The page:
Jan 30

Maybe the real cryptids were the trauma bonds we made along the way: “The Interrobangers”

(L-R) Jenine Florence Jacinto, Anderson Stinson III, Jay Connolly, Schanaya Barrows (Photo by Erin Crowley)

Presented by Company One Theatre in partnership with the Boston Public Library and The Theater Offensive
Written by M. Sloth Levine
Directed by Josh Glenn-Kayden
Dramaturgy by Regine Vital

January 26 – February 24, 2024
Rabb Hall
Boston Public Library, Central Branch
Boston, MA 02116

FREE with Pay-What-You-Want tickets

Content Warning: substance use, swearing, references to child abuse, abduction, and trauma. 

Production has sequences with flashing lights.

Critique by Kitty Drexel

“An interrobang [in-TER-eh-bang] is a nonstandard double punctuation mark that combines the functions and glyphs of an exclamation mark (!) and a question mark (?) into one form: ‽. It indicates a sentence that is both a question and an exclamation, expressing surprise or disbelief.”

“What Is an Interrobang?! Definition and Examples” by Kelly Konya:  https://www.grammarly.com/. Last updated on January 3, 2024. 

BOSTON, Mass. — The Interrobangers is a queer play for the queer community. It does not adhere to the traditional European, three-act play format. Traditional narratives don’t include us, so they don’t apply to us. 

Welcome, allies. Fasten your seatbelts. It’s going to be a bumpy night. Continue reading

Jul 17

Every Story is a Galaxy of Stars: “The Boy Who Kissed The Sky”

Presented by Company One Theatre in partnership with the City of Boston’s Office of Arts and Culture
By Idris Goodwin
Music by Divinity Roxx and Eugene H. Russell IV
Directed by Summer L. Williams
Music directed by David Freeman Coleman
Choreography by Victoria Lynn Awkward
Dramaturgy by afrikah selah

The Strand Theatre
543 Columbia Rd
Boston, MA 02125

Critique by Kitty Drexel

BOSTON, Mass. — The cast of The Boy Who Kissed the Sky performed admirably on Saturday evening despite technical difficulties and intense heat. The beloved Strand Theatre is old and, despite its renovations, failed under the extreme heat. The actors and band met the moment with indomitable will and aplomb. 

Idris Goodwin’s The Boy Who Kissed the Sky is a fantasy on the childhood of Jimi Hendrix in music, dance, and color. A Boy (Errol Service Jr.) lives with his father (Cedric Lilly) in Seattle. The Boy imagines universes across a history of rock music with pencil set to paper as he strums a broom that bleeds corn bristles.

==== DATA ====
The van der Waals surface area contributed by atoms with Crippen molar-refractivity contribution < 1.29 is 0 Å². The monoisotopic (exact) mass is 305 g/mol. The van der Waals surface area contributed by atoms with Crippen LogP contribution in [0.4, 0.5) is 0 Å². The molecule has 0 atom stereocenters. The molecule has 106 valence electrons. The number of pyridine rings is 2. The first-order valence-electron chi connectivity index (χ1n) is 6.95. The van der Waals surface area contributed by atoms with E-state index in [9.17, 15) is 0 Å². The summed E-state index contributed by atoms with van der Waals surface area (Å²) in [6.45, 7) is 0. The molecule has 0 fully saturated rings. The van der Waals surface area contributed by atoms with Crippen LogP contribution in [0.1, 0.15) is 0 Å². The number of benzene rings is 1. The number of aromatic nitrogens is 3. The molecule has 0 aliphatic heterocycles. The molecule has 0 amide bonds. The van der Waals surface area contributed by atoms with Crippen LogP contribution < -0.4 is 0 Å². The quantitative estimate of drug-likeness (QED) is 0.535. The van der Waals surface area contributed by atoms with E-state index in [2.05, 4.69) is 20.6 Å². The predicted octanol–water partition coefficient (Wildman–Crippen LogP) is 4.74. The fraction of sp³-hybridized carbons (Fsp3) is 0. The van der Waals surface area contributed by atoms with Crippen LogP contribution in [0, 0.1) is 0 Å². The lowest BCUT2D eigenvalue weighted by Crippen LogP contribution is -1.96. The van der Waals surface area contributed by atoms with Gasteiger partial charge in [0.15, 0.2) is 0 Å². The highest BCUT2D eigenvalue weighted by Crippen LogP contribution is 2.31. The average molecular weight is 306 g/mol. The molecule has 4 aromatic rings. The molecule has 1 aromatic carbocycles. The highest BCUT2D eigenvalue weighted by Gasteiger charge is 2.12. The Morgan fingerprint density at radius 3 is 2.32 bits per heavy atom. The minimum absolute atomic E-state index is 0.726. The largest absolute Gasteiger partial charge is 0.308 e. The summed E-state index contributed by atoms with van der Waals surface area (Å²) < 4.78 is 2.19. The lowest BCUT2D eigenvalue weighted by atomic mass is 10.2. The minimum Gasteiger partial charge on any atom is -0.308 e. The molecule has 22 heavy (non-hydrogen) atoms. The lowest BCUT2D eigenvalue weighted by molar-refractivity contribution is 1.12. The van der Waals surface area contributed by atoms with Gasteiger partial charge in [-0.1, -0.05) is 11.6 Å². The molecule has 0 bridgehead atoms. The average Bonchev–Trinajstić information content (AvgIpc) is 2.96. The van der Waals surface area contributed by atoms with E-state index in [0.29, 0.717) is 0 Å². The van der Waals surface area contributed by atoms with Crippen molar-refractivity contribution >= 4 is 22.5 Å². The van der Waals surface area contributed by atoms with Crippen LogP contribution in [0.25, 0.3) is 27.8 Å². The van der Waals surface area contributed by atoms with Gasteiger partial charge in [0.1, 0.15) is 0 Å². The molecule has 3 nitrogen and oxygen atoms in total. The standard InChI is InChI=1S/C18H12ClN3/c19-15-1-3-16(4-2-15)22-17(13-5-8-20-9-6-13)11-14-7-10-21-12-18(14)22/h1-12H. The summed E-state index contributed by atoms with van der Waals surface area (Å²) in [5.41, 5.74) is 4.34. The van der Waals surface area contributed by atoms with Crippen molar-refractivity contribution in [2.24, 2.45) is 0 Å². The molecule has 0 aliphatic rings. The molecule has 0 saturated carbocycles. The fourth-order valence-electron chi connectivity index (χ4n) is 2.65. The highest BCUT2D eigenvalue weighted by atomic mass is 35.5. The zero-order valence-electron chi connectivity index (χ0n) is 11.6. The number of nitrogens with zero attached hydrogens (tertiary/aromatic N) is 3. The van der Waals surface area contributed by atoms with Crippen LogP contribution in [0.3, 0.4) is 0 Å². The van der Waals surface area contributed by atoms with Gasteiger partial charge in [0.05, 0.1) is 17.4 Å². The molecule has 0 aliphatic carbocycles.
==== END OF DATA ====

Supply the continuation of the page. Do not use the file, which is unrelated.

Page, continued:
His multidimensional, intergenerational guide and musical conscience is J. Sonic (Martinez Napoleon). Together with the groovy Feedbacks (Yasmeen Duncan, Kiera “Kee” Prusmack, James Turner, and Adriana Alvarez) they witness a world of experiences so the Boy can find his own rock n roll voice.  Continue reading

Apr 25

Joy, Compassion, Kicking Ass in Spandex: “Black Super Hero Magic Mama”

Ramona Lisa Alexander – Photo by Lauren Miller

Presented by Company One in collaboration with American Repertory Theater,
Boston Public Library, and Boston Comics in Color Festival
Written by Inda Craig-Galván 
Directed by Monica White Ndounou
Dramaturgy by Ilana M Brownstein and Regine Vital
Animation design & comics consultant: Cagen Luse
Fight choreography by Margaret Clark

April 23 – May 21, 2022
Rabb Hall @ Boston Public Library’s Central Branch
Copley Square
Boston, MA 
All tickets are Pay-What-You-Want ($0 minimum)

Recommended for ages 14 and up. This production contains depictions of police brutality, violence, death, grief, depression, and strong language.

Review by Kitty Drexel

BOSTON, Mass. — The leads of Black Super Hero Magic Mama deserve a critic that looks like them. I look like the cops that are acquitted by juries that also look like me for killing unarmed Black men and women. There are more white critics than Black critics in New England. We need more Black critics in Boston. I strongly urge interested individuals to apply for The Porch’s Young Critics Program this winter and then to shoot me an email. 

Company One and American Repertory Theatre’s Black Super Hero Magic Mama shows us an unsettled Chicago. Sabrina Jackson (Ramona Lisa Alexander, who ran that stage like Pam Grier on a mission) is raising a bright young quiz show star Tramarion Jackson (Joshua Robinson). When Tramarion isn’t trouncing the competition on “Know Your Heritage” with Coach Corey Brackett (Ricardo Engermann), he’s writing comic books with his friend Joseph A Hughes aka Flat Joe (Anderson Stinson III). These two smart but mouthy kids have bright futures. That is until the worst happens. Continue reading

Feb 04

Children Are People: “Wolf Play”

L-R_ Inés de la Cruz, Minh-Anh Day, Greg Maraio, Adrian Peguero; Photo by Andrew James Wang.

Presented by Company One
By Hansol Jung
Directed by Summer L. Williams
Dramaturgy by Ilana M. Brownstein
Fight choreography by Jessica Scout Malone
Boxing consultations by Kimberleigh A. Holman

January 30 – February 29, 2020
Boston Public Library
Rabb Hall
Central Library in Copley Square
Boston, MA
C1 on Facebook

All Tickets are Pay-What-You-Want

Critique by Kitty Drexel

SPOILER ALERT